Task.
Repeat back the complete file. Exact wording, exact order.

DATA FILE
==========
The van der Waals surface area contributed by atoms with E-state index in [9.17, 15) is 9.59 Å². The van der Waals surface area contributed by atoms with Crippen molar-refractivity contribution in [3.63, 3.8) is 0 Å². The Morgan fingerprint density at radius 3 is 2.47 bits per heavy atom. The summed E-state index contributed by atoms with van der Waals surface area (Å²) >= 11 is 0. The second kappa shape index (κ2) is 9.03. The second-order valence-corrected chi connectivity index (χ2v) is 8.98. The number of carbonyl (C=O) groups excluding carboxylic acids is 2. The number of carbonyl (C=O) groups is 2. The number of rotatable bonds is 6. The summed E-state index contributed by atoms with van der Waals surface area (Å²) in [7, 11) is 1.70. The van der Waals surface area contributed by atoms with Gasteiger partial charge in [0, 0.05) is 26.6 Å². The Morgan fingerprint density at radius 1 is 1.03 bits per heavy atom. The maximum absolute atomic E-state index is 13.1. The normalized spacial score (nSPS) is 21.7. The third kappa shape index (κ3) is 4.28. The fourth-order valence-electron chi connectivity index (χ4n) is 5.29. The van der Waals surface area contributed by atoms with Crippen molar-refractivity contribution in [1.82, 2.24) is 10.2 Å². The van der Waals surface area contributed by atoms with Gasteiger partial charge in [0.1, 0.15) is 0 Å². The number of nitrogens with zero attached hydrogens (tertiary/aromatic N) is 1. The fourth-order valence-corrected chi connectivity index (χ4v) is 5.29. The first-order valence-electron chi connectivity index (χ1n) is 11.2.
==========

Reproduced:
The van der Waals surface area contributed by atoms with E-state index in [9.17, 15) is 9.59 Å². The van der Waals surface area contributed by atoms with Crippen molar-refractivity contribution in [3.63, 3.8) is 0 Å². The Morgan fingerprint density at radius 3 is 2.47 bits per heavy atom. The summed E-state index contributed by atoms with van der Waals surface area (Å²) >= 11 is 0. The second kappa shape index (κ2) is 9.03. The second-order valence-corrected chi connectivity index (χ2v) is 8.98. The number of carbonyl (C=O) groups excluding carboxylic acids is 2. The number of carbonyl (C=O) groups is 2. The number of rotatable bonds is 6. The summed E-state index contributed by atoms with van der Waals surface area (Å²) in [7, 11) is 1.70. The van der Waals surface area contributed by atoms with Gasteiger partial charge in [0, 0.05) is 26.6 Å². The Morgan fingerprint density at radius 1 is 1.03 bits per heavy atom. The maximum absolute atomic E-state index is 13.1. The normalized spacial score (nSPS) is 21.7. The third kappa shape index (κ3) is 4.28. The fourth-order valence-electron chi connectivity index (χ4n) is 5.29. The van der Waals surface area contributed by atoms with Crippen molar-refractivity contribution in [1.82, 2.24) is 10.2 Å². The van der Waals surface area contributed by atoms with Gasteiger partial charge in [0.1, 0.15) is 0 Å². The number of nitrogens with zero attached hydrogens (tertiary/aromatic N) is 1. The fourth-order valence-corrected chi connectivity index (χ4v) is 5.29. The first-order valence-electron chi connectivity index (χ1n) is 11.2.